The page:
A recent survey of U.S. veterans indicates many veterans self-reported prior use and willingness to continue to use complementary medicine (CAM), which for this study included massage therapy, chiropractic, herbal medicines and acupuncture.

“To our knowledge, this is the first study to survey specific CAM modality use and interest among a large sample of veterans who have chronic noncancer pain,” the investigators stated. “Our results support the efforts of the VA to increase access to CAM treatment options for veterans and suggest that the addition of massage therapy as a treatment option would be popular among veterans with chronic pain.”

The participants were 401 veterans in a randomized controlled trial of a collaborative intervention for chronic pain from five Department of Veterans Affairs primary care clinics. Some had used CAM and some had not.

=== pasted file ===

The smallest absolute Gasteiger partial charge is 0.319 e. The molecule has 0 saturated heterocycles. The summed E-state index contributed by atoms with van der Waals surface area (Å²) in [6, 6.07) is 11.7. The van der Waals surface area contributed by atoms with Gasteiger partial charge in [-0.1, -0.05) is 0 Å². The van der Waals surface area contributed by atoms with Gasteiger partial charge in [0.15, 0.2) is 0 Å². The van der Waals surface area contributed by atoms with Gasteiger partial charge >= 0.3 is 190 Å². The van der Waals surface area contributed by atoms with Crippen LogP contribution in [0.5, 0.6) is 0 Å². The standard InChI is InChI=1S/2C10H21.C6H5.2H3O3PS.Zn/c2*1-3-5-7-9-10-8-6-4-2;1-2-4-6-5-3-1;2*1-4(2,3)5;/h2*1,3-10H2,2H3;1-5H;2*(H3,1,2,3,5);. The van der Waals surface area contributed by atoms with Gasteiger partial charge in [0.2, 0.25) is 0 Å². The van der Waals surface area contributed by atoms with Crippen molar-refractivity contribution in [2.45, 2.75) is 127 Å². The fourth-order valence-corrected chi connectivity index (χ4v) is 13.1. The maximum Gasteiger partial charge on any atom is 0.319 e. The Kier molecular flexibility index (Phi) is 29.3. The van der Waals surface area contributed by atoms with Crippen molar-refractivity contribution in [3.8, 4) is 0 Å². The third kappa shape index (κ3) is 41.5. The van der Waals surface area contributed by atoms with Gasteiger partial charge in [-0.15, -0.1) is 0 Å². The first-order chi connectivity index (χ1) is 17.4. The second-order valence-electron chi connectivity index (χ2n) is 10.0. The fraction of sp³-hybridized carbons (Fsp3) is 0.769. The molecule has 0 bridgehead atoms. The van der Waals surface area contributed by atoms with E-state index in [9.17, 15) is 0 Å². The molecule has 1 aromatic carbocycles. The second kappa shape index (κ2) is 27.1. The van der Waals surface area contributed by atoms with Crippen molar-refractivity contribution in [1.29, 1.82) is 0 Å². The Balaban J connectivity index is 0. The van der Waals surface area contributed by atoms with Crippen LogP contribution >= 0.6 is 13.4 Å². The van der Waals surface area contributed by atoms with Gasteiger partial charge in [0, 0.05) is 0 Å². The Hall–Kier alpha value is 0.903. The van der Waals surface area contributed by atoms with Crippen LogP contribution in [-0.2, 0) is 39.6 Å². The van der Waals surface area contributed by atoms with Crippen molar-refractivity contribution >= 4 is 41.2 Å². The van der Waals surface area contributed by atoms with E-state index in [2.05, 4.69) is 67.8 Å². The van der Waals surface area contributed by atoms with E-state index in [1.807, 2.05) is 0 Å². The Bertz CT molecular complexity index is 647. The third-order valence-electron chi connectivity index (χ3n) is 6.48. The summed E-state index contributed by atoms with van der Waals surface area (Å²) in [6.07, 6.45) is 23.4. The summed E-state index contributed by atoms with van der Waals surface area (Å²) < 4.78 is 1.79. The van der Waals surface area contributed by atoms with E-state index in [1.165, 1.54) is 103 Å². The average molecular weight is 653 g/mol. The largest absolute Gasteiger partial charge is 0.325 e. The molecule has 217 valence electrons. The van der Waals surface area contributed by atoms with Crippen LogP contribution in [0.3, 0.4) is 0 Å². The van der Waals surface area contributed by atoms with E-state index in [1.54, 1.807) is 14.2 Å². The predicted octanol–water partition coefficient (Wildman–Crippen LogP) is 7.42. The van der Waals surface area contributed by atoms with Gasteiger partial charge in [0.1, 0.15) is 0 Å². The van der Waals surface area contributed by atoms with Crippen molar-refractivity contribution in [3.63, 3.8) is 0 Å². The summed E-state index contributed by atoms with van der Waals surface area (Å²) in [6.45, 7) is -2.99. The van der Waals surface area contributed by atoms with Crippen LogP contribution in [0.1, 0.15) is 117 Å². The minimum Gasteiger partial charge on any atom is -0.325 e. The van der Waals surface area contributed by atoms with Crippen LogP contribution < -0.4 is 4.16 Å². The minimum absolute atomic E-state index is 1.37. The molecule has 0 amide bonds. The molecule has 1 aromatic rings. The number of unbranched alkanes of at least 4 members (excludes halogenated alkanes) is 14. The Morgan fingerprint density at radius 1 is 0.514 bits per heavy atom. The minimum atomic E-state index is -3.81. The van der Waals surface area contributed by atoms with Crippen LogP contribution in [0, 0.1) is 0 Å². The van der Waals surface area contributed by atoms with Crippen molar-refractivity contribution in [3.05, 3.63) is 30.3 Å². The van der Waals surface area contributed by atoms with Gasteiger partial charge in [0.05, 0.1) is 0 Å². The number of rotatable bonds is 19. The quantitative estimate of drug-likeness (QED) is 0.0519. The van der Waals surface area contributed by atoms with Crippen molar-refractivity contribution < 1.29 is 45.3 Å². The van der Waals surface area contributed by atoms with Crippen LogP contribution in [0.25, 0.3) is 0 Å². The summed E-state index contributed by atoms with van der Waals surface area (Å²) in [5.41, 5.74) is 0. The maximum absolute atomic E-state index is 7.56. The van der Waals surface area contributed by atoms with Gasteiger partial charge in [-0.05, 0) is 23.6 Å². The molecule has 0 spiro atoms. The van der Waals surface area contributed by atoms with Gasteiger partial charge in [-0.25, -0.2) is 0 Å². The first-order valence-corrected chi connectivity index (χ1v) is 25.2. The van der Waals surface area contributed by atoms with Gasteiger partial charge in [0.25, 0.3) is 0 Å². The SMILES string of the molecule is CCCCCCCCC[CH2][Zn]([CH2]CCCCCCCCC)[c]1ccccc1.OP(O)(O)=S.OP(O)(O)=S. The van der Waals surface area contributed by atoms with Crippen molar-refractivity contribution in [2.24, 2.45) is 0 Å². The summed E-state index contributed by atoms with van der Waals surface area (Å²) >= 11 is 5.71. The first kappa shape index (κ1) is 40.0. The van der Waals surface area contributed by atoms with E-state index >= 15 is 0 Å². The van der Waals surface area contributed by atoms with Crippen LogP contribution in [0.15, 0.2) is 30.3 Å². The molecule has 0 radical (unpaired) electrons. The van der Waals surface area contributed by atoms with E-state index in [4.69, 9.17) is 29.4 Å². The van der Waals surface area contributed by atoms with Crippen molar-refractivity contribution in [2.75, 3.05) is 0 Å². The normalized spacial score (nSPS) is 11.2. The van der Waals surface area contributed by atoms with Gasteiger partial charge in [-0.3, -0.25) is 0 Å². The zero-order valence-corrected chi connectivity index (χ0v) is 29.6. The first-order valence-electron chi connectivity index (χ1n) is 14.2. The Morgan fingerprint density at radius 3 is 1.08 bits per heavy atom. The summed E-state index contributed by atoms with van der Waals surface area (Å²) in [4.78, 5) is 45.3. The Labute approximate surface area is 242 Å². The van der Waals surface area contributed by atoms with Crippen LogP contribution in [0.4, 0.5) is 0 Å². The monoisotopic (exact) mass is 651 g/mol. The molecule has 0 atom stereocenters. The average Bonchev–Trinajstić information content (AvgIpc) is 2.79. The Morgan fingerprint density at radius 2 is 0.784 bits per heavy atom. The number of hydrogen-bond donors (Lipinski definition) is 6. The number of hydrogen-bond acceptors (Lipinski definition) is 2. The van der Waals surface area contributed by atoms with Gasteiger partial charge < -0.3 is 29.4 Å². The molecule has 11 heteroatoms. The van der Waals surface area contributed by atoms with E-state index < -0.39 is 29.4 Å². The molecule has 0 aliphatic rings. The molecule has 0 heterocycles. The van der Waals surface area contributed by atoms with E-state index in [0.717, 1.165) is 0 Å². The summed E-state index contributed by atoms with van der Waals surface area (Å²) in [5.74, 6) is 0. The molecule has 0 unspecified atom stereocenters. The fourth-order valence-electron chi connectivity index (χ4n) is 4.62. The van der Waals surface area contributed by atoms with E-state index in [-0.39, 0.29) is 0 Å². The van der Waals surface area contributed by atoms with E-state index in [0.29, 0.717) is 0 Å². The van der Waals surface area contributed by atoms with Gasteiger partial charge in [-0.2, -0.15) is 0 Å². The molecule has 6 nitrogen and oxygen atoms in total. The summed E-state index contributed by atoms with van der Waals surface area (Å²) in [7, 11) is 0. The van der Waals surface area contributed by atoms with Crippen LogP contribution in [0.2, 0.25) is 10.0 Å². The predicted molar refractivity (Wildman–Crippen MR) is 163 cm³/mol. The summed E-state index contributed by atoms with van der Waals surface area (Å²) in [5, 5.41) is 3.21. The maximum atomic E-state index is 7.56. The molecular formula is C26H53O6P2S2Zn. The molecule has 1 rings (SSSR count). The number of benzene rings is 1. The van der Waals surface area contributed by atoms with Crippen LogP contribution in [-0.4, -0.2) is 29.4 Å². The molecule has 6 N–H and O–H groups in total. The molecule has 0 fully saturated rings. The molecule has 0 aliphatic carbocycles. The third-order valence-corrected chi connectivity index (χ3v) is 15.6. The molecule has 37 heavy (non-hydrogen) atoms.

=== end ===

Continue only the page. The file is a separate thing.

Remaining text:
“We did not detect differences in treatment satisfaction or pain treatment effectiveness ratings between the two groups,” the investigators noted. “This is in contrast to our expectations that among veterans with chronic pain, use of CAM would be driven by dissatisfaction with, or a perceived lack of effectiveness of, available treatment options for pain.

“These results suggest that veteran patients with chronic pain may use CAM, not as a reaction to perceived inadequacies of conventional care, but rather as an additional tool in pain management.,” they added.

Among the results:

• A majority of the veterans, 82 percent, reported prior use of at least one CAM modality

• Near all the veterans, 99 percent, were willing to try CAM treatment for pain.

• Massage therapy was the most preferred option, at 92 percent

• Chiropractic care was the least preferred option, at 75 percent.

“Complementary and alternative medicine use among veterans with chronic noncancer pain” was published in the Journal of Rehabilitation Research & Development.

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